The Women’s Forum of New York is an invitation-only organization of more than 500 women representing the highest levels of achievement across all professional sectors and spheres of influence in our city. Founded in 1974, when women were first entering the executive ranks, today’s Women Forum members are recognized among New York’s thought leaders, influencers, trailblazers, policymakers, change agents, power brokers, innovators, icons, creators, and business builders.

The Education Fund is the educational and charitable arm of The Women’s Forum of New York, established under a separate corporate governance as a 501(c)(3) tax deductible organization. Since 1987, the Fund has provided financial awards to women 35 and over who have demonstrated high potential and faced extreme adversity which has disrupted their education and derailed their futures. These women fall outside the scope of most traditional scholarship programs and these awards help them complete their education and get their careers and lives back on track.

This year’s awards recipients included Katie Couric, award winning journalist, producer, New York Times bestselling author, cancer advocate, podcast host, documentary filmmaker, and former co-anchor of the Today Show on NBC; Congresswoman Eleanor Holmes Norton, representative for the District of Columbia and former Professor of Law at Georgetown University, and Muriel Fox, Board Chair of Veteran Feminists of America and former Executive Vice-President of Carl Byoir & Associates.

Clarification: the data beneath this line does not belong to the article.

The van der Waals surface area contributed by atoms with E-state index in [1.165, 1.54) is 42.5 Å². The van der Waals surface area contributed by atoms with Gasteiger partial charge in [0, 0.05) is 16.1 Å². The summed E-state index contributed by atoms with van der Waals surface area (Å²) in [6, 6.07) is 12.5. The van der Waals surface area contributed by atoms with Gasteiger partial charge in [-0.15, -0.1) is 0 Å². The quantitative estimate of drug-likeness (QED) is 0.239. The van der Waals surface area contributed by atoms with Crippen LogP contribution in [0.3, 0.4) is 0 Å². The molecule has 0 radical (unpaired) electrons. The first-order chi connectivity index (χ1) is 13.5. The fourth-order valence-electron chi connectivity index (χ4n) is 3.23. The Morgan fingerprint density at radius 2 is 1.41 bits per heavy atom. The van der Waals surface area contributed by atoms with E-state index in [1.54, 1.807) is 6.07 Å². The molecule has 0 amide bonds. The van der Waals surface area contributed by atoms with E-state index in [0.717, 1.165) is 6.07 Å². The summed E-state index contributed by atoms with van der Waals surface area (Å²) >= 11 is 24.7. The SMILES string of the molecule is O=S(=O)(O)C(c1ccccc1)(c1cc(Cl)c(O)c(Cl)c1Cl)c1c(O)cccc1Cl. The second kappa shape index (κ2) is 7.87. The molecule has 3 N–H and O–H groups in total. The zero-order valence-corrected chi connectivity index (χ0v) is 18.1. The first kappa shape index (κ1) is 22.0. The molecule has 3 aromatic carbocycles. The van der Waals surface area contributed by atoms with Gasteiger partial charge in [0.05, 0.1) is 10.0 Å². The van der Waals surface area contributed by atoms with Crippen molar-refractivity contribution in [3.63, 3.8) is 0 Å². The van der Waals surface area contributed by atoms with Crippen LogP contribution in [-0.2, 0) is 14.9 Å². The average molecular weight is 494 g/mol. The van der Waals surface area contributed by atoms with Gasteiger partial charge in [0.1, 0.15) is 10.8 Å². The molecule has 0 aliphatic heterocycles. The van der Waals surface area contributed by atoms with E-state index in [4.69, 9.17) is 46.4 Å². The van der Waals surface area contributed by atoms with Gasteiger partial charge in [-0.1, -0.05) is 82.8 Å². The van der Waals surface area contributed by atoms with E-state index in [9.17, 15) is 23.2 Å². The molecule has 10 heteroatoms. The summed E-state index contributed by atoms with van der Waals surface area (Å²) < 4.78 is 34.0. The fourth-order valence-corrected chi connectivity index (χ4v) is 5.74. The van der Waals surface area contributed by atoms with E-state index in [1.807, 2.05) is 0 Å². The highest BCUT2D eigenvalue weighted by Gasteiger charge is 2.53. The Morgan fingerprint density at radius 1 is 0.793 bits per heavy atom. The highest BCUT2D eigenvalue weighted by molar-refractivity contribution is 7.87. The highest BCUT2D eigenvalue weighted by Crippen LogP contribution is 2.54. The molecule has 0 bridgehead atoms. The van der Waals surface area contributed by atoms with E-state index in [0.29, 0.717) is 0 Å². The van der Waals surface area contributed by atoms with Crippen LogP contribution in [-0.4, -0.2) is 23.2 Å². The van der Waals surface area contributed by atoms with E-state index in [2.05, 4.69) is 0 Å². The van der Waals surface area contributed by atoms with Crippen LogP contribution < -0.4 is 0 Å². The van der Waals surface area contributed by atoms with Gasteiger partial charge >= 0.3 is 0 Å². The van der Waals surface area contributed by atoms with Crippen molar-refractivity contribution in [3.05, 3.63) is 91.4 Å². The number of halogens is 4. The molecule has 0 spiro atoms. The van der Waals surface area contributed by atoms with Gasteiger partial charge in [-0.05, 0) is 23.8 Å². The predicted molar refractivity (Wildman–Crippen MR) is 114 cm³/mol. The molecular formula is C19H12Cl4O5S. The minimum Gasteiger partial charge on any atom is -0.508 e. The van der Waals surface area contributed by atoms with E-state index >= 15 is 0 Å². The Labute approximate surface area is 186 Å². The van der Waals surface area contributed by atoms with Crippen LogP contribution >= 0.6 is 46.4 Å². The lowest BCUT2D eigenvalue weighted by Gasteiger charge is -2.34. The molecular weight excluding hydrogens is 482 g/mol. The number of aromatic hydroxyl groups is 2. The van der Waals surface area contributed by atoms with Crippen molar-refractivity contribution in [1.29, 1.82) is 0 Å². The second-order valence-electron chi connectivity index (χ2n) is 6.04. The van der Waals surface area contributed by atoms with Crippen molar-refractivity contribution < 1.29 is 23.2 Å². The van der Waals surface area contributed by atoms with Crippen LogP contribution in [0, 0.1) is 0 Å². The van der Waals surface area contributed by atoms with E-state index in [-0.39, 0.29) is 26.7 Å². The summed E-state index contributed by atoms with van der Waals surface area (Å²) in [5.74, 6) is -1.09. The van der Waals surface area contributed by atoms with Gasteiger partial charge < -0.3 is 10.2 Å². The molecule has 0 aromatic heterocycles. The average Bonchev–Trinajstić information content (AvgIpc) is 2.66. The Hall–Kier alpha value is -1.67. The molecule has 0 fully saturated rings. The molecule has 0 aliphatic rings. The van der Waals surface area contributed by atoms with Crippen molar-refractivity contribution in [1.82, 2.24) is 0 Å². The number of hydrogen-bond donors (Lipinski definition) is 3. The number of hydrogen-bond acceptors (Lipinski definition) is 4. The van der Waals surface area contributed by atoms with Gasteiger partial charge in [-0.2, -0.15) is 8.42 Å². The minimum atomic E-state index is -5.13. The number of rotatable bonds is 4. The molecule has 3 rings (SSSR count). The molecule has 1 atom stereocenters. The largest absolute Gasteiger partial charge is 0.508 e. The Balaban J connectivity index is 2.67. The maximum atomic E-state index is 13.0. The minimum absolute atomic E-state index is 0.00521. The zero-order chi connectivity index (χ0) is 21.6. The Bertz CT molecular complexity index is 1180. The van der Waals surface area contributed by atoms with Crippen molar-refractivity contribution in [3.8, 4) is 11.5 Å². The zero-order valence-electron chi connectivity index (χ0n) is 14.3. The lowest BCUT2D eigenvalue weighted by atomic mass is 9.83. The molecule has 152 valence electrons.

“The Women’s Forum of New York is comprised of the most accomplished and successful women in the city from every professional sector,” says Linda A. Willett, President of the Women’s Forum of New York. “We know from our own success how critical education is, so our Education Fund is one way we ‘give back’ – helping women age 35 and over whose lives have been disrupted by extreme adversity complete their education and get their lives back on track. We hope we inspire them, because their dreams, drive, and determination certainly inspire us.”

The 2020 application will be available on or before September 1, 2019. To learn more, please click here.

Book excerpt: 100 TIMES: A MEMOIR OF SEXISM

Sun, 06/16/2019 - 12:08

When she was 5, the little boy Chavisa Woods was playing with pinched her butt. His mother, upon hearing the story, told her she probably liked it. When she was 36, a cab driver locked the doors and wouldn’t let her out until she gave him her phone number. In 100 TIMES: A MEMOIR OF SEXISM (Seven Stories Press; June 25, 2019), Woods lays out one hundred personal vignettes of the sexism, harassment, discrimination, and sexual assault she’s experienced in her life. The incidents, which range from lewd comments to attempted rape, take place when she was growing up in poor rural Southern Illinois, when she was working in St. Louis as a young adult, when she was living with her girlfriend in Brooklyn, and when she was a Shirley Jackson Award-winning author and three-time Lambda Finalist writing this book.

While Chavisa Woods chronicles these 100 stories to show how sexism and misogyny have impacted her life, something else happens simultaneously: she lays bare how these dynamics shape all women’s lives, and how relentlessly common they are. She underscores how thoroughly men feel entitled to women’s spaces and to their bodies, and how conditioned women are to endure it. It’s impossible to read 100 TIMES as a woman without cataloging one’s own “Number of Times.” As Woods writes in the book’s introduction, “It’s not that my life has been exceptionally plagued with sexism. It’s that it hasn’t.”

Excerpt: #11